Save Austin Now, the local advocacy group calling for the enforcement of the homeless camping ban, announced that along with four local business owners, they have filed a lawsuit against the City of Austin for the "absolute refusal to fully enforce Prop B."
The group made the announcement via a Facebook Live session at 11 a.m., explaining their frustration and asking in a press release, "Why are they allowed to continue public camping which is illegal throughout the City of Austin?"
Along with Save Austin Now and lead counsel Michael Lovins, Headspace Salon and Co-op owner Laura North, Balance Dance Studios owner Stuart Dupuy, owner of three local Dairy Queen franchises Robert Mayfield and owner of Buckshot Bar on East 6th Street Bob Woody joined the lawsuit. The business owners said the lack of enforcement has "resulted in severe business disruption."
"It has now been 117 days since Prop B passed on May 1," Save Austin Now Co-founder Matt Mackowiak said. "We have been unbelievably patient with the City of Austin—it has not been my goal to sue them on this. I really did hope, and actually expect, that they would fully enforce Prop B."
The group claims that the city has not taken enforcement seriously, as they have only issued a few dozen citations for the city's thousands of homeless. Additionally, Save Austin Now said they believe the City Council has been dragging its feet on making actual solutions for the homeless.
"We're here to say enough is enough. It's now time for our mayor and our city council and our city manager to respect the will of the voters and fully enforce Prop B," Mackowiak said. "We're going to fight to the ends of the earth with an aggressive and vigorous lawsuit and legal effort because we believe safety is not too much to ask for in our city."
Save Austin Now co-founder Cleo Petricek said she helped found the group because as a mom, she worries about the safety of women, children, the disabled and people who have to walk on the streets or take public transportation.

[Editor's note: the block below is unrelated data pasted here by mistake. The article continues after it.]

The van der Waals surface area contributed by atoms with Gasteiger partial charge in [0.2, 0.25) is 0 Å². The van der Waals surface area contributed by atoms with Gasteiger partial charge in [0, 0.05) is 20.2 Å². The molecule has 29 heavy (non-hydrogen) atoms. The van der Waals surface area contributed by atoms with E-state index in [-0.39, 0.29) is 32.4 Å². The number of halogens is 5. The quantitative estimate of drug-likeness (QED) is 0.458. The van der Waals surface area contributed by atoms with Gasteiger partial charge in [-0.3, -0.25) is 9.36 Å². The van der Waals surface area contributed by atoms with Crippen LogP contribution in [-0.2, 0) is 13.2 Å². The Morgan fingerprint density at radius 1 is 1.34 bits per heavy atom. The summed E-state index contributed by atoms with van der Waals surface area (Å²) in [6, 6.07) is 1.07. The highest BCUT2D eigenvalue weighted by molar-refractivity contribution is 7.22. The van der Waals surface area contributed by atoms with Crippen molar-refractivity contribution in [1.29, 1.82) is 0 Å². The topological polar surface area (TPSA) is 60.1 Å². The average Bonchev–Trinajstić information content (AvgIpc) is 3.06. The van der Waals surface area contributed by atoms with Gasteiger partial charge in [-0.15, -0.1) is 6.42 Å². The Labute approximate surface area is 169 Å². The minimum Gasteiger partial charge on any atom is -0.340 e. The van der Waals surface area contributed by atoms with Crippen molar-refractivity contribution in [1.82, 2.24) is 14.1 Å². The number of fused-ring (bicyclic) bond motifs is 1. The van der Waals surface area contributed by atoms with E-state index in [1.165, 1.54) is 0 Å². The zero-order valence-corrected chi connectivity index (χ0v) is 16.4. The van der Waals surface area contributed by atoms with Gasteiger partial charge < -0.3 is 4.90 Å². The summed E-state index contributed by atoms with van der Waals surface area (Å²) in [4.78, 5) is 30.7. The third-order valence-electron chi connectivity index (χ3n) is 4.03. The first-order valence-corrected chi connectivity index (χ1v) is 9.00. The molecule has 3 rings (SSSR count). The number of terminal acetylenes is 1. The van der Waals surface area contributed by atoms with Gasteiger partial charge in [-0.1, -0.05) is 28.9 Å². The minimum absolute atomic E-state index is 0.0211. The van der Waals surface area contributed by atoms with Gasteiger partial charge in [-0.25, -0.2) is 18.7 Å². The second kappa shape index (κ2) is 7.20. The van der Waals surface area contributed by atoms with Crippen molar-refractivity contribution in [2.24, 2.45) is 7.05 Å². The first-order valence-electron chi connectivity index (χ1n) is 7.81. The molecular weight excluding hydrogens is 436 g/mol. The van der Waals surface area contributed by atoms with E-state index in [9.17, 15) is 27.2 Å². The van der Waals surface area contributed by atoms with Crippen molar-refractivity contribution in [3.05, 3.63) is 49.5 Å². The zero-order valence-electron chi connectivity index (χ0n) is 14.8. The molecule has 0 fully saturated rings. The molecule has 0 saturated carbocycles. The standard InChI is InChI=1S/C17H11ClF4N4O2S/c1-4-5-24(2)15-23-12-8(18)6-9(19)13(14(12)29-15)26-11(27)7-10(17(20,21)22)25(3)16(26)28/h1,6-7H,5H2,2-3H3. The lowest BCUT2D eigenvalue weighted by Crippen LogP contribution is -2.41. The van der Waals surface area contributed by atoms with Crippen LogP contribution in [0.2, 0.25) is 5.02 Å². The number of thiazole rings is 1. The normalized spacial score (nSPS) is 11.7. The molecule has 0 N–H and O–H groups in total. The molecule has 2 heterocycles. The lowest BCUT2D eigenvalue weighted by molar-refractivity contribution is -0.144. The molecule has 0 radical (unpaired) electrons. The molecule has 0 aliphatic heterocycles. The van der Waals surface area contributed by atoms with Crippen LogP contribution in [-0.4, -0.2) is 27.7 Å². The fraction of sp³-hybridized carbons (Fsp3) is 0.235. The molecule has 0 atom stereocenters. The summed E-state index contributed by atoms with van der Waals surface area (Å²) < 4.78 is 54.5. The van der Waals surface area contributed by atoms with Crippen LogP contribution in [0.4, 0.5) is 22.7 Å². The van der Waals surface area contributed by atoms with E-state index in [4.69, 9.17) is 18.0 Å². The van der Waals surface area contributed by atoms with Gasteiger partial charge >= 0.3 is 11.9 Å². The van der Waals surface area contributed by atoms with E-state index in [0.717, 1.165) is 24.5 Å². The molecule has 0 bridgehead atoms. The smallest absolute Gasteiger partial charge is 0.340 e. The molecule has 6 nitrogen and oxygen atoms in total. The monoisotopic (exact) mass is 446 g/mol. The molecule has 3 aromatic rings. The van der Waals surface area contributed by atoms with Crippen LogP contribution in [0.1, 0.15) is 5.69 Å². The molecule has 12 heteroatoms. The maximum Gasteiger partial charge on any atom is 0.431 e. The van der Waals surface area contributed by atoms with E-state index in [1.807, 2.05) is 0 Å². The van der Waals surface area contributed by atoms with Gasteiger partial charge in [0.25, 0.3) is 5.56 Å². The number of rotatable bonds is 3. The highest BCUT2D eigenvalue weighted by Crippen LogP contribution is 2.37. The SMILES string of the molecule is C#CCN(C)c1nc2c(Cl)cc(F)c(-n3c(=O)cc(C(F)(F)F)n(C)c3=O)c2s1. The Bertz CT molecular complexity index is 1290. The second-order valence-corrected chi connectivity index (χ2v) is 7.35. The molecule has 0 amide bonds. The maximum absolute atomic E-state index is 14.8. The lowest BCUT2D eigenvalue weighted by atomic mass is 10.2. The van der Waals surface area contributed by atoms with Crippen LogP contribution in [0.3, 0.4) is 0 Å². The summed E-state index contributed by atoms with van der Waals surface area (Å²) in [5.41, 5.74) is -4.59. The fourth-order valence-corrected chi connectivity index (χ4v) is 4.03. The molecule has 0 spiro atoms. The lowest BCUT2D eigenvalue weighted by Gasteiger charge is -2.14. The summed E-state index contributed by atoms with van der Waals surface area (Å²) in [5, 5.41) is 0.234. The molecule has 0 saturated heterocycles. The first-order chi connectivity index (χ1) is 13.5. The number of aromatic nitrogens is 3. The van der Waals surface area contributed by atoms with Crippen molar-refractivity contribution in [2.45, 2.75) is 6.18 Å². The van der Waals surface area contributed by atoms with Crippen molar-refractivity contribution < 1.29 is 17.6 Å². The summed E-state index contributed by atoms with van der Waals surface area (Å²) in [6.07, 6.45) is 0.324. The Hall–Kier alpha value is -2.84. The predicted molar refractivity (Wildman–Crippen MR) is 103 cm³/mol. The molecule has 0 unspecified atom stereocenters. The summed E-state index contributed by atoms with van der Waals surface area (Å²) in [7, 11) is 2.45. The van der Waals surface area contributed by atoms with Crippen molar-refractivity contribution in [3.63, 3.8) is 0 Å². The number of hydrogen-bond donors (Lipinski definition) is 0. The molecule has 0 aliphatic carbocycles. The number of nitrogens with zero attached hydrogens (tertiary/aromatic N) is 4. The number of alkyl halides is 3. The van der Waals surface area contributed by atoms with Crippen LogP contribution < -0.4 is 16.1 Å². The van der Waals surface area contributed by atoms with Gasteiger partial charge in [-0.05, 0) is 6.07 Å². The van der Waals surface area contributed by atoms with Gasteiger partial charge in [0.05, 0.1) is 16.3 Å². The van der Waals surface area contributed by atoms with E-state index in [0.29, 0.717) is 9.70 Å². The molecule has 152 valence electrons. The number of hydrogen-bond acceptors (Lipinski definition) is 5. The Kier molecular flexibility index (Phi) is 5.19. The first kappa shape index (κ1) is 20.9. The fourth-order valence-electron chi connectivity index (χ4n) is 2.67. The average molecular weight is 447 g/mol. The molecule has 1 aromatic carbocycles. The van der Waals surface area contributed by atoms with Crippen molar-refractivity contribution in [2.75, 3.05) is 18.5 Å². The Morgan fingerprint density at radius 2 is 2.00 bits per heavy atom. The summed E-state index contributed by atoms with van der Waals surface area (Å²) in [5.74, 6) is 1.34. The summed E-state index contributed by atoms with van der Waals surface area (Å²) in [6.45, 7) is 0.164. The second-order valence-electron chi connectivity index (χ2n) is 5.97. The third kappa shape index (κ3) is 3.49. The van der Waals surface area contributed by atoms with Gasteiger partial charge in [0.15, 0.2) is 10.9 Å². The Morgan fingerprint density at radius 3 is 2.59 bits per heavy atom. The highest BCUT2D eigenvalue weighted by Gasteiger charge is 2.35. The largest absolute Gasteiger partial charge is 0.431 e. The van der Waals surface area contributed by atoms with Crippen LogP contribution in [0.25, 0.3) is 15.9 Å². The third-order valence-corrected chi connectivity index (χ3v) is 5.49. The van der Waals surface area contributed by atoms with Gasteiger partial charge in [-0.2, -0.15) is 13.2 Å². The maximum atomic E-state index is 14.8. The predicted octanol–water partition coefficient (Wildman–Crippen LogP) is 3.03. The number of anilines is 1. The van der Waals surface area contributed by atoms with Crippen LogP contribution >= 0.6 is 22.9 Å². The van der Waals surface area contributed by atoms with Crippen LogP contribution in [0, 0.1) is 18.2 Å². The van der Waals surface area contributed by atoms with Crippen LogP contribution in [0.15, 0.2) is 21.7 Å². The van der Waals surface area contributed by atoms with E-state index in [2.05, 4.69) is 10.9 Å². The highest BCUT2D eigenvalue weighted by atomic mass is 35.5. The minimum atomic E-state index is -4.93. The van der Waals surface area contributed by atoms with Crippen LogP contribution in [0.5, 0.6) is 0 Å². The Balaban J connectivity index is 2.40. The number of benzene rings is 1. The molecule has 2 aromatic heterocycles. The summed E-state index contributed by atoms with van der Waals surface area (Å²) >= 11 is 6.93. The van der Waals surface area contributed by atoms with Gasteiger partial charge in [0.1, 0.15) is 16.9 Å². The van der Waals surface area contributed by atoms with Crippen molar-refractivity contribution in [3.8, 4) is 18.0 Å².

"This isn't an either-or proposition—this isn't where you help neighborhoods be safe again but out of sight, out of mind for the homeless," Petricek said. "We all have compassion for the homeless but we also know that they should not be subject to this chaos and inhumane condition… because of our City Council's refusal to comply with the city law. What we see now is them kicking the can down the road."
Save Austin Now secured another victory after campaigning to reinstate the camping ban through May, gaining enough signatures on its petition to add more police officers to the Austin Police Department to add it to the November ballot.
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East Austin restaurant la Barbecue has been robbed a third time in less than three months, according to a post on the restaurant's Instagram.
In the post, the restaurant included photos of what appeared to be a man exiting a minivan from surveillance footage.
"This guy pulled up in a car full of stuff… he ripped our gate open and stole a couple empty kegs," the post said. "The ring system scared him off so he did not venture back into the area. PLEASE EVERYONE ON THE EAST SIDE BE CAREFUL!!! This guy goes back into his car to grab something before he goes in. I am hoping he won’t be back!!"
The robbery comes as many restaurant and food truck owners have been on guard from recent break-ins. East Austin cheesesteak truck R&B's Steak and Fries has also been robbed three times in around three months, according to owner Kris Elliott. Elliot said the truck was last robbed around a month and a half ago.
"When the weather gets cold, it seems like these things start to happen more often," Elliott said. "We're just happy no one got hurt."